“I mean, all week, I done told y’all what’s up, and for some reason y’all continue to come back,” Lynch said, an extended variation of “I’m here so I won’t fined” from Tuesday’s media day and “You know why I’m here” from Wednesday in that same hotel tent.
“I don’t know what story y’all are trying to get outta me. I don’t know what kind of image y’all are trying to portray of me. But it don’t matter what y’all think, what y’all say about me. When I go home at night, the same people I look in the face, my family and those that I love …”
He smiled broadly and shrugged.
“…that’s all that matters to me,” Lynch continued. “So y’all can make up whatever you want to make up, because I don’t say enough for y’all to put anything out on me. But I’ll come to y’all’s event. Y’all shove cameras and microphones down my throat… When I’m am home, in my environment, I don’t see y’all. But y’all mad at me. If y’all not mad at me, then what y’all here for?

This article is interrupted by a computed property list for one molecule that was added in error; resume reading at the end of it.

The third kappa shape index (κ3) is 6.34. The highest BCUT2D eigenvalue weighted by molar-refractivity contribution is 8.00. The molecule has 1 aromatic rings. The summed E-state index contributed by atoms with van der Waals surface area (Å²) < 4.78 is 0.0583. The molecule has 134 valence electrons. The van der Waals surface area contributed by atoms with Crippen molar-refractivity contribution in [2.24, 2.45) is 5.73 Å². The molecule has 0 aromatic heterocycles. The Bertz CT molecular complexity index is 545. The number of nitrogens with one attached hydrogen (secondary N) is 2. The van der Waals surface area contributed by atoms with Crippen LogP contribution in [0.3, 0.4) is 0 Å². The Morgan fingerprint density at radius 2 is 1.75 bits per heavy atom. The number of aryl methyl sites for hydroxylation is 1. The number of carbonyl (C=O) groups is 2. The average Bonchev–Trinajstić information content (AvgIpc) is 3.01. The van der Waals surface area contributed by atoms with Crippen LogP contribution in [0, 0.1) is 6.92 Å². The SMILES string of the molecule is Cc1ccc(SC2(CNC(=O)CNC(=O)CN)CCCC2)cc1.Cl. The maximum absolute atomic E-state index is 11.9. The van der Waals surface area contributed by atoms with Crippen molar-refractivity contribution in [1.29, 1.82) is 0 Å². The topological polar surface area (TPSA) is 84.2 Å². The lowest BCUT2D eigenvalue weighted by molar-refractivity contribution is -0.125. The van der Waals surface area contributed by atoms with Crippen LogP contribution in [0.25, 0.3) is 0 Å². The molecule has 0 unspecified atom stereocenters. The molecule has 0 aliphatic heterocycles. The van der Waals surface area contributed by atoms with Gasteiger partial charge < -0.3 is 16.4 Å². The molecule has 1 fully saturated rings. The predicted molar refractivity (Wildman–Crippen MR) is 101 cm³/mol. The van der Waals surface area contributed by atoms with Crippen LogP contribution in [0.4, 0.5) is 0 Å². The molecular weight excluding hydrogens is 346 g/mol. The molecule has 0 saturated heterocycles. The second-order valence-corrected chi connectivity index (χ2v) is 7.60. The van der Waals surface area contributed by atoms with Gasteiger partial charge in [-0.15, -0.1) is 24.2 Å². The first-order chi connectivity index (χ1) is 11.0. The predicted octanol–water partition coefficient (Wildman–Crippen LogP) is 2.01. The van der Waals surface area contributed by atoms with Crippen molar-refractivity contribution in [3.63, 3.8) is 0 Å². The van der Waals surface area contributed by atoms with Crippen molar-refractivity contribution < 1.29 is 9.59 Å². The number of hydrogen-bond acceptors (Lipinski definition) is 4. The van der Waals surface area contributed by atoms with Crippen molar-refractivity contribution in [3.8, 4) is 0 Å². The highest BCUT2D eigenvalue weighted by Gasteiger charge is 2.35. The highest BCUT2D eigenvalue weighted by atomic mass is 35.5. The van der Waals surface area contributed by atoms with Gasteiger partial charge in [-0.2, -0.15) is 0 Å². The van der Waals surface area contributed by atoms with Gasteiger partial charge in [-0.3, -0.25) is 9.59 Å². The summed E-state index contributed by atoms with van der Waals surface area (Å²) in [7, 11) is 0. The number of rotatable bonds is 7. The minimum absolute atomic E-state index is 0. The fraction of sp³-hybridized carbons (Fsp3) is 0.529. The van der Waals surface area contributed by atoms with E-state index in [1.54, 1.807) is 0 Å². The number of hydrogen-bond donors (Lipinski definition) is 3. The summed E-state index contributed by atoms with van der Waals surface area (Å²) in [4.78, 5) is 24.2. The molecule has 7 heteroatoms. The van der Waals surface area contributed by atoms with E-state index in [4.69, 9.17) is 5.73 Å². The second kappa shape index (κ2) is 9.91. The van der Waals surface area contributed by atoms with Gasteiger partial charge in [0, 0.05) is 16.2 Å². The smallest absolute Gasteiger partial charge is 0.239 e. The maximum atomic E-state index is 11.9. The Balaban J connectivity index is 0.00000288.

“I got nothin’ for y’all. I already told you that, so you should know that. But y’all will sit here like y’all are now, continue doing the same thing. I am sitting here trying to prepare for a game and y’all want to ask me all these questions — which is understandable. I can live with that. But I told y’all: I’m not about to say nothin’.
“So for the remainder of my 3 minutes, because I’m here, I’m available for you — I’m here, I’m available for y’all — I done talked. All of my requirements are filled. So now for these next three minutes, I’m just going to be looking at y’all the way that y’all’s lookin’ at me.Then he looked down his phone again.
On Friday, outspoken Cardinals defensive tackle Darnell Dockett wrote a guest column for Sports Illustrated’s “Monday Morning Quarterback” page. In it, he ripped the media for being infatuated with whether Lynch does or does not speak — and not inquisitive enough and lacking initiative on writing the “real stories” NFL players care about most.